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Working Paper #3

What Won't Get Harvested, Where and When:

The Effects Of Increased Paper Recycling On Timber Harvest

Peter J. Ince

USDA Forest Service


Pulp and paper production and paper recycling have increased in recent decades to unprecedented levels throughout the world. This paper presents a review and comparison of regional trends in timber harvest, pulp and paper production, waste paper recovery and waste paper utilization. On a worldwide basis, increased recycling will have the greatest effects on potential timber harvest in North America and Europe as a result of the large magnitude of pulp and paper production and potential for increased recycling in those regions. Recycling will likely have less of an effect on timber harvests in South America, Africa, Oceania, and Asia because of established patterns of wood use or relatively small volumes of pulpwood obtained from native forests. The worldwide demand for wood fiber will continue to grow, and overall pulpwood consumption is not likely to diminish substantially in any region. Projected effects of recycling on timber harvest in North America were developed by comparing projections of pulpwood harvest with and without expected increases in paper recycling. The results show that increased recycling will have great effects on softwood pulpwood harvest, mainly in the western and southern United States, and on hardwood pulpwood harvest in the South; increased recycling will have a more modest effect on pulpwood harvest in Canada and the northern United States.

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Working Paper #4

No Time to Waste:

Time Use and the Generation of Residential Solid Waste

Geoffrey Godbey

Pennsylvania State University


Debates over the "throwaway society" frequently focus on the increasing generation of municipal solid waste (MSW). Critics of disposable goods and packages see such things as the cause of rising waste generation and as indicative of a profligate use of resources. Defenders of these products dispute this analysis, in part by pointing to changing demographics and the resulting need for time-saving (convenience) products. . Thus, an understanding of waste generation requires an examination of time use in American society. The increasing pace of life reflects a desire to increase the yield on time both in work and leisure by combining activities with an exponentially increasing array of material goods. This leads, in turn, to increases in discarded goods and packaging. Shifts in the perception of available time and resulting changes in consumption decisions, as well as growing household debt, draw growing numbers of women into the labor force. Time spent in homemaking chores has declined (despite the growing spaciousness of homes) and males participate more in such tasks. The net loss in time spent in household chores and the generally less skilled and less interested participation of males, combined with increased feelings of being rushed, suggest consumption patterns which are more likely to generate household waste and a decreased likelihood of voluntary recycling, particularly if such recycling is time-intensive. Empirical evidence for such a line of reasoning, however, is inconclusive. In spite of this, many inferences can be drawn, such as that more meals eaten in restaurants probably mean more solid waste generated than if they were eaten at home, and that strategies to decrease the generation and increase the recycling of household waste must consider temporal rewards and penalties as well as monetary ones. A more basic conclusion is that both use of time and attitudes toward time are critical variables in any attempt to understand changes in the generation of MSW from household sources. Such changes during the last few decades appear to have increased the amount of MSW from households independent of other factors.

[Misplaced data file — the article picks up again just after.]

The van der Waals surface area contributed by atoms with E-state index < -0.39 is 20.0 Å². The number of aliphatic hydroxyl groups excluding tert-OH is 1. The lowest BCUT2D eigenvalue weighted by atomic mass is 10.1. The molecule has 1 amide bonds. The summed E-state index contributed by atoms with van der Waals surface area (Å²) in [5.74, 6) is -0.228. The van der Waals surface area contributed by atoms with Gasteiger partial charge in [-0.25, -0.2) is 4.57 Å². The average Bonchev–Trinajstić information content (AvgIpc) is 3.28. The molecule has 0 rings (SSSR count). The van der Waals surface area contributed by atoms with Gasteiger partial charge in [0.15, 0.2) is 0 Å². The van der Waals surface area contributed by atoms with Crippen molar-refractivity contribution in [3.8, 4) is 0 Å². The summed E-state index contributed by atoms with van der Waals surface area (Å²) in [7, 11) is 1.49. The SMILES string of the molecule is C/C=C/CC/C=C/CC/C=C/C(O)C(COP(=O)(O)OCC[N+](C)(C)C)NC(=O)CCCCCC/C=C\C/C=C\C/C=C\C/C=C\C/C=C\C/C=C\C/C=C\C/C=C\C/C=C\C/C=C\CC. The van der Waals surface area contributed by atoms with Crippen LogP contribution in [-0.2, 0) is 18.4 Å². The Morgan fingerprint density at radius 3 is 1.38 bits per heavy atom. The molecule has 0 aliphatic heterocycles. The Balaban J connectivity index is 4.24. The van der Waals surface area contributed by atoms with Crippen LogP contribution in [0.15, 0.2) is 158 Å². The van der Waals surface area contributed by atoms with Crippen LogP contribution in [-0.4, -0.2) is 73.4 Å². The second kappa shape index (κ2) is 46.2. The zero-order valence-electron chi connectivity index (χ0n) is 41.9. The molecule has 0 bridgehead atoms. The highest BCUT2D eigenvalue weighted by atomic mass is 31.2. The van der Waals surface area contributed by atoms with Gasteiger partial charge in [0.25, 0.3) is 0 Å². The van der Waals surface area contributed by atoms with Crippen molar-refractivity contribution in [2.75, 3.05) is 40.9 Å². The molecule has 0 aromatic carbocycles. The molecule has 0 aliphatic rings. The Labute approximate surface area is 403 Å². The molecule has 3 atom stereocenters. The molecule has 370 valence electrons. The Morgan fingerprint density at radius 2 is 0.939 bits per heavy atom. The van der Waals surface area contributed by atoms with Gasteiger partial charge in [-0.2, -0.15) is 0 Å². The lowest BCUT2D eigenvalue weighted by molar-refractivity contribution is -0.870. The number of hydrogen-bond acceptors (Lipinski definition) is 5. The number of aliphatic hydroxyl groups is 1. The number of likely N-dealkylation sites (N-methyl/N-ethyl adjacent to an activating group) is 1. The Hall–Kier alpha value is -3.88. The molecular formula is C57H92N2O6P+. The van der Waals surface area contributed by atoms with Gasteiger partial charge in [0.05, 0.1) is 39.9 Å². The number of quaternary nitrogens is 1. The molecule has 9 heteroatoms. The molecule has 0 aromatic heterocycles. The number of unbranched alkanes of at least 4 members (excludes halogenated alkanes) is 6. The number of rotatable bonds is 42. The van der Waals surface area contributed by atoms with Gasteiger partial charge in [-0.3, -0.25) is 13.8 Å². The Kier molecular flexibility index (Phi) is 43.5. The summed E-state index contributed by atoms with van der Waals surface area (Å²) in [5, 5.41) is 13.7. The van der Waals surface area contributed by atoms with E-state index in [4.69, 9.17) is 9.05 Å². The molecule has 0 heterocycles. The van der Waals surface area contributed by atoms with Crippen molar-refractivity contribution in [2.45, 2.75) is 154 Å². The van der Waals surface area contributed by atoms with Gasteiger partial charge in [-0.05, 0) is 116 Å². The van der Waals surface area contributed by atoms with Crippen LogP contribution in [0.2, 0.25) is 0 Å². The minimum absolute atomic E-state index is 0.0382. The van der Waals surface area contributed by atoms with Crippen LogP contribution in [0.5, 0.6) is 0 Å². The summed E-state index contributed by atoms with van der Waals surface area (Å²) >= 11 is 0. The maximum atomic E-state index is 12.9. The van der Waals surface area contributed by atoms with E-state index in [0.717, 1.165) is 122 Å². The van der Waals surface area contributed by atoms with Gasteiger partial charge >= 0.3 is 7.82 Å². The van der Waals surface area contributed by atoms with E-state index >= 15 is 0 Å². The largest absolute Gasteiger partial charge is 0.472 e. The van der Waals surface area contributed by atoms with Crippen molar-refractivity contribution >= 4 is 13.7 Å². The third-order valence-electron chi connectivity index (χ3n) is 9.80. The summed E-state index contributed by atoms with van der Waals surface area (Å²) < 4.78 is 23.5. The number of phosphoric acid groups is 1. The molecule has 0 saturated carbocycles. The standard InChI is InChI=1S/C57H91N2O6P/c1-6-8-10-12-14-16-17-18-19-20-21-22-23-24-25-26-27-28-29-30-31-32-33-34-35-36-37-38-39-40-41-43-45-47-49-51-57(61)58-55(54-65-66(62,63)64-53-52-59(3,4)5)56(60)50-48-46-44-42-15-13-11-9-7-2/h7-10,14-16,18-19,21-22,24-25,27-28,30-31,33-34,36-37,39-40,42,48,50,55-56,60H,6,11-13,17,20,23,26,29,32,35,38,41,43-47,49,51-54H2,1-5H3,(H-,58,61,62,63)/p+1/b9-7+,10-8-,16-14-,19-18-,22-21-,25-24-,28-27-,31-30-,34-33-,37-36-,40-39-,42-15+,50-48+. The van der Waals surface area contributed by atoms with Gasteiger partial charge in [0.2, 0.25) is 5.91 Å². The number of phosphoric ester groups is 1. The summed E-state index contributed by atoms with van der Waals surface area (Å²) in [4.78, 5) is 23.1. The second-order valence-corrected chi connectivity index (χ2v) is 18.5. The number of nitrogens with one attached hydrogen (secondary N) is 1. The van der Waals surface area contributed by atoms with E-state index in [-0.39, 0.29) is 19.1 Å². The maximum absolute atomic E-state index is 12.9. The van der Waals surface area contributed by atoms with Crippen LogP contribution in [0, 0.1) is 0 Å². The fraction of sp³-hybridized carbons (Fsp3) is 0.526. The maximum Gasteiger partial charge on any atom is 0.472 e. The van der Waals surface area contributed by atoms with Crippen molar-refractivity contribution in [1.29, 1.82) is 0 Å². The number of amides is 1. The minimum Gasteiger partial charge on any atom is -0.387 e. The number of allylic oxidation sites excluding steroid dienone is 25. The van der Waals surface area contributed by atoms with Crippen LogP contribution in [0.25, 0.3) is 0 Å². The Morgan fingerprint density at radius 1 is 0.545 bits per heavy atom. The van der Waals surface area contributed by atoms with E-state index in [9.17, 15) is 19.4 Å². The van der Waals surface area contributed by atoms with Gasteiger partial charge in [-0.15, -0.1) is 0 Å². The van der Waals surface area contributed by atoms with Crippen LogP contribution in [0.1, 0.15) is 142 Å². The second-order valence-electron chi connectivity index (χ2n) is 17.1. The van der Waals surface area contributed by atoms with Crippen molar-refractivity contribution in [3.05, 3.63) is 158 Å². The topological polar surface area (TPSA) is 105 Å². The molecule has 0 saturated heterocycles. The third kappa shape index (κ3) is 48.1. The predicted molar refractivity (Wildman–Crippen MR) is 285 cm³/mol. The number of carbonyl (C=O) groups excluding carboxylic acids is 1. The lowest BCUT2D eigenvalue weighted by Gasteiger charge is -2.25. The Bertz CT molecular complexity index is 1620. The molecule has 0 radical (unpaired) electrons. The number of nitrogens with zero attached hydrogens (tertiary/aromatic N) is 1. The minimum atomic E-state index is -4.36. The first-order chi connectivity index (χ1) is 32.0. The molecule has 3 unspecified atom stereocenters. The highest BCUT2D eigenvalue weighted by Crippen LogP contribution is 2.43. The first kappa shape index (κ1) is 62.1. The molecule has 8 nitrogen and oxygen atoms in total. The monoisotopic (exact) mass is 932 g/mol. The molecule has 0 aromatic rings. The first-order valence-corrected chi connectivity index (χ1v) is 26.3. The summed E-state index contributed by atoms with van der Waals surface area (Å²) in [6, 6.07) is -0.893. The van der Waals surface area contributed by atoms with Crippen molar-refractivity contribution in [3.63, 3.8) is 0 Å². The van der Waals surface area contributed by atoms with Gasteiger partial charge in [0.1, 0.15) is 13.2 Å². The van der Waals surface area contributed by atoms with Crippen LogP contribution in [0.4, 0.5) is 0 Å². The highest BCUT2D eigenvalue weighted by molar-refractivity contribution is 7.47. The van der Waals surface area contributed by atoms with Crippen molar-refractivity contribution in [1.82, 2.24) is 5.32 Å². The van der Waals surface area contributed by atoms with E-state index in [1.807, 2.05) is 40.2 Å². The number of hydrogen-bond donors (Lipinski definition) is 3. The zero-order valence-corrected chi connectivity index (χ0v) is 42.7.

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Working Paper #5

Back to Basics? The Viability of Plastics Recycling By Tertiary Processes

T. Randall Curlee and Sujit Das

Oak Ridge National Laboratory